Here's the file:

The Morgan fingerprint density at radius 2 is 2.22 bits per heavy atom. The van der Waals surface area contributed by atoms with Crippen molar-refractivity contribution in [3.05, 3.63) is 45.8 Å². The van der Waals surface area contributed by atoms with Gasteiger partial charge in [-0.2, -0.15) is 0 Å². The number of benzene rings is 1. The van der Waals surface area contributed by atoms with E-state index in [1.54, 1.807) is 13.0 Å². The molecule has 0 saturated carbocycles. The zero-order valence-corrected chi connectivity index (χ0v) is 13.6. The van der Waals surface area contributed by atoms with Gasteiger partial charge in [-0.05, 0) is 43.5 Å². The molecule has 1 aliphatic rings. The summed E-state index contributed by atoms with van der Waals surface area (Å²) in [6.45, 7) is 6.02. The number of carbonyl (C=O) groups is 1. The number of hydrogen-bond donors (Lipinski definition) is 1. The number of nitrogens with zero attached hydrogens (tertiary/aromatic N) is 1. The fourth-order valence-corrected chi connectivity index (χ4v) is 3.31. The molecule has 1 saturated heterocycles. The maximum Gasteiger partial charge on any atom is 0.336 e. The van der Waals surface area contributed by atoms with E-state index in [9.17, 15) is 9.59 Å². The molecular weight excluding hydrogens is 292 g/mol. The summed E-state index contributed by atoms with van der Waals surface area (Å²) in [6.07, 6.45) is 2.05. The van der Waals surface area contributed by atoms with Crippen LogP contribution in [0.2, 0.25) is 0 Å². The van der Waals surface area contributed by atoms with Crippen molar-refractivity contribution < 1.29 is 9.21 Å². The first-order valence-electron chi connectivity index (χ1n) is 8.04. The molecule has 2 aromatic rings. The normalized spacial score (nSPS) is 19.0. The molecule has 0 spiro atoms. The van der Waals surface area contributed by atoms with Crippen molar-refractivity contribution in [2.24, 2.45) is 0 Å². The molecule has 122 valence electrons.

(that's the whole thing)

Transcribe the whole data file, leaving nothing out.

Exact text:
The Morgan fingerprint density at radius 2 is 2.22 bits per heavy atom. The van der Waals surface area contributed by atoms with Crippen molar-refractivity contribution in [3.05, 3.63) is 45.8 Å². The van der Waals surface area contributed by atoms with Gasteiger partial charge in [-0.2, -0.15) is 0 Å². The number of benzene rings is 1. The van der Waals surface area contributed by atoms with E-state index in [1.54, 1.807) is 13.0 Å². The molecule has 0 saturated carbocycles. The zero-order valence-corrected chi connectivity index (χ0v) is 13.6. The van der Waals surface area contributed by atoms with Gasteiger partial charge in [-0.05, 0) is 43.5 Å². The molecule has 1 aliphatic rings. The summed E-state index contributed by atoms with van der Waals surface area (Å²) in [6.45, 7) is 6.02. The number of carbonyl (C=O) groups is 1. The number of hydrogen-bond donors (Lipinski definition) is 1. The number of nitrogens with zero attached hydrogens (tertiary/aromatic N) is 1. The fourth-order valence-corrected chi connectivity index (χ4v) is 3.31. The molecule has 1 saturated heterocycles. The maximum Gasteiger partial charge on any atom is 0.336 e. The van der Waals surface area contributed by atoms with E-state index in [9.17, 15) is 9.59 Å². The molecular weight excluding hydrogens is 292 g/mol. The summed E-state index contributed by atoms with van der Waals surface area (Å²) in [6.07, 6.45) is 2.05. The van der Waals surface area contributed by atoms with Crippen LogP contribution in [0.2, 0.25) is 0 Å². The van der Waals surface area contributed by atoms with Crippen molar-refractivity contribution < 1.29 is 9.21 Å². The first-order valence-electron chi connectivity index (χ1n) is 8.04. The molecule has 2 aromatic rings. The normalized spacial score (nSPS) is 19.0. The molecule has 0 spiro atoms. The van der Waals surface area contributed by atoms with Crippen molar-refractivity contribution in [2.24, 2.45) is 0 Å². The molecule has 122 valence electrons.